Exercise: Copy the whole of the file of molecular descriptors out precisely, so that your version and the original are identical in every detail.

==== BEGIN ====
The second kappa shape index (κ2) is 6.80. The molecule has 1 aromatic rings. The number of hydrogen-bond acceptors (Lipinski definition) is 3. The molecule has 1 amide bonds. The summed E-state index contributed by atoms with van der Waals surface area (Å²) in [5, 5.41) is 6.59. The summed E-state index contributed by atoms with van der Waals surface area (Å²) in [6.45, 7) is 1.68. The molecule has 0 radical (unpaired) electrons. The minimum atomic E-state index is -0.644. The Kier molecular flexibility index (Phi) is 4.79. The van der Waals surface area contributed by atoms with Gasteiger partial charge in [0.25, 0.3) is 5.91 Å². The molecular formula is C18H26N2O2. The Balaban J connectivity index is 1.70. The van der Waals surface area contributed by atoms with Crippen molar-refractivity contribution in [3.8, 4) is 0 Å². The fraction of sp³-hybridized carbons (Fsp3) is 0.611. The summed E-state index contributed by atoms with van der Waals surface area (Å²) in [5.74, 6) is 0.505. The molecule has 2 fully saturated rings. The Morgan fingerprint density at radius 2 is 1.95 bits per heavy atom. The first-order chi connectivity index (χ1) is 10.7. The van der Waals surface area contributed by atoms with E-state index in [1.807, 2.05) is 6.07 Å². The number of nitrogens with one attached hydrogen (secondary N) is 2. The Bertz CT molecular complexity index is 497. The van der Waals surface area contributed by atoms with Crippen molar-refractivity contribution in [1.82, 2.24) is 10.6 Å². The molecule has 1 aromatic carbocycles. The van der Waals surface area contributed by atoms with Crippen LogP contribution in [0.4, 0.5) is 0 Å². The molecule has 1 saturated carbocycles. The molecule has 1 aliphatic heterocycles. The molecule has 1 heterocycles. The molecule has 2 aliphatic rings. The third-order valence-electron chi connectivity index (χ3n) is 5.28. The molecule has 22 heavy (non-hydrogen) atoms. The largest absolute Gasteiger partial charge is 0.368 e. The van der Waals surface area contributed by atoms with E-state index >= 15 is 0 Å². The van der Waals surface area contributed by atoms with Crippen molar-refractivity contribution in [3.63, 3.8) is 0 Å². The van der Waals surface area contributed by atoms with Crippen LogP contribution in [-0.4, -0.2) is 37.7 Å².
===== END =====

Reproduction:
The second kappa shape index (κ2) is 6.80. The molecule has 1 aromatic rings. The number of hydrogen-bond acceptors (Lipinski definition) is 3. The molecule has 1 amide bonds. The summed E-state index contributed by atoms with van der Waals surface area (Å²) in [5, 5.41) is 6.59. The summed E-state index contributed by atoms with van der Waals surface area (Å²) in [6.45, 7) is 1.68. The molecule has 0 radical (unpaired) electrons. The minimum atomic E-state index is -0.644. The Kier molecular flexibility index (Phi) is 4.79. The van der Waals surface area contributed by atoms with Gasteiger partial charge in [0.25, 0.3) is 5.91 Å². The molecular formula is C18H26N2O2. The Balaban J connectivity index is 1.70. The van der Waals surface area contributed by atoms with Crippen molar-refractivity contribution in [3.8, 4) is 0 Å². The fraction of sp³-hybridized carbons (Fsp3) is 0.611. The summed E-state index contributed by atoms with van der Waals surface area (Å²) in [5.74, 6) is 0.505. The molecule has 2 fully saturated rings. The Morgan fingerprint density at radius 2 is 1.95 bits per heavy atom. The first-order chi connectivity index (χ1) is 10.7. The van der Waals surface area contributed by atoms with E-state index in [1.807, 2.05) is 6.07 Å². The number of nitrogens with one attached hydrogen (secondary N) is 2. The Bertz CT molecular complexity index is 497. The van der Waals surface area contributed by atoms with Crippen molar-refractivity contribution in [1.82, 2.24) is 10.6 Å². The molecule has 1 aromatic carbocycles. The van der Waals surface area contributed by atoms with Crippen LogP contribution in [0.4, 0.5) is 0 Å². The molecule has 1 saturated carbocycles. The molecule has 1 aliphatic heterocycles. The molecule has 1 heterocycles. The molecule has 2 aliphatic rings. The third-order valence-electron chi connectivity index (χ3n) is 5.28. The molecule has 22 heavy (non-hydrogen) atoms. The largest absolute Gasteiger partial charge is 0.368 e. The van der Waals surface area contributed by atoms with E-state index >= 15 is 0 Å². The van der Waals surface area contributed by atoms with Crippen molar-refractivity contribution in [3.63, 3.8) is 0 Å². The van der Waals surface area contributed by atoms with Crippen LogP contribution in [-0.4, -0.2) is 37.7 Å².